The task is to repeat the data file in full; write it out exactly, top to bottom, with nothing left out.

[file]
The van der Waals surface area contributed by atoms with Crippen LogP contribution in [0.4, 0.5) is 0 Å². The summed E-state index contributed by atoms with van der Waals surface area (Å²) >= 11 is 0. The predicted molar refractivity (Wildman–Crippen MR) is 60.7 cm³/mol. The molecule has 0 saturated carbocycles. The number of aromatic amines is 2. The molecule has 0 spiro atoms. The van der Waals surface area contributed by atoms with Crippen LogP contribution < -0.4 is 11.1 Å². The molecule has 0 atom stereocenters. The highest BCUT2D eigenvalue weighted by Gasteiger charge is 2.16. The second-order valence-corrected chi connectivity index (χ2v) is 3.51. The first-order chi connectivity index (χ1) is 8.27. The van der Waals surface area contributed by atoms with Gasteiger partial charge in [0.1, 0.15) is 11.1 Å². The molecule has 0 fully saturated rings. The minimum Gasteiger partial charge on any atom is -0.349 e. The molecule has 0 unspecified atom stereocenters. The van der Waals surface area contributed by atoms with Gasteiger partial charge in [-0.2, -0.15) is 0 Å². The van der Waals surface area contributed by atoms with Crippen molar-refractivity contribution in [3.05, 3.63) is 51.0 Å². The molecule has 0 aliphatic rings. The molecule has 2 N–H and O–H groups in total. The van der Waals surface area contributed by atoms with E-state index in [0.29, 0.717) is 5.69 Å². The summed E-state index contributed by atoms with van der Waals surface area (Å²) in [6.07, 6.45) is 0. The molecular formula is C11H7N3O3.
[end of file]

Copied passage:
The van der Waals surface area contributed by atoms with Crippen LogP contribution in [0.4, 0.5) is 0 Å². The summed E-state index contributed by atoms with van der Waals surface area (Å²) >= 11 is 0. The predicted molar refractivity (Wildman–Crippen MR) is 60.7 cm³/mol. The molecule has 0 saturated carbocycles. The number of aromatic amines is 2. The molecule has 0 spiro atoms. The van der Waals surface area contributed by atoms with Crippen LogP contribution < -0.4 is 11.1 Å². The molecule has 0 atom stereocenters. The highest BCUT2D eigenvalue weighted by Gasteiger charge is 2.16. The second-order valence-corrected chi connectivity index (χ2v) is 3.51. The first-order chi connectivity index (χ1) is 8.27. The van der Waals surface area contributed by atoms with Gasteiger partial charge in [0.1, 0.15) is 11.1 Å². The molecule has 0 fully saturated rings. The minimum Gasteiger partial charge on any atom is -0.349 e. The molecule has 0 unspecified atom stereocenters. The van der Waals surface area contributed by atoms with Gasteiger partial charge in [-0.2, -0.15) is 0 Å². The van der Waals surface area contributed by atoms with Crippen molar-refractivity contribution in [3.05, 3.63) is 51.0 Å². The molecule has 0 aliphatic rings. The molecule has 2 N–H and O–H groups in total. The van der Waals surface area contributed by atoms with E-state index in [0.29, 0.717) is 5.69 Å². The summed E-state index contributed by atoms with van der Waals surface area (Å²) in [6.07, 6.45) is 0. The molecular formula is C11H7N3O3.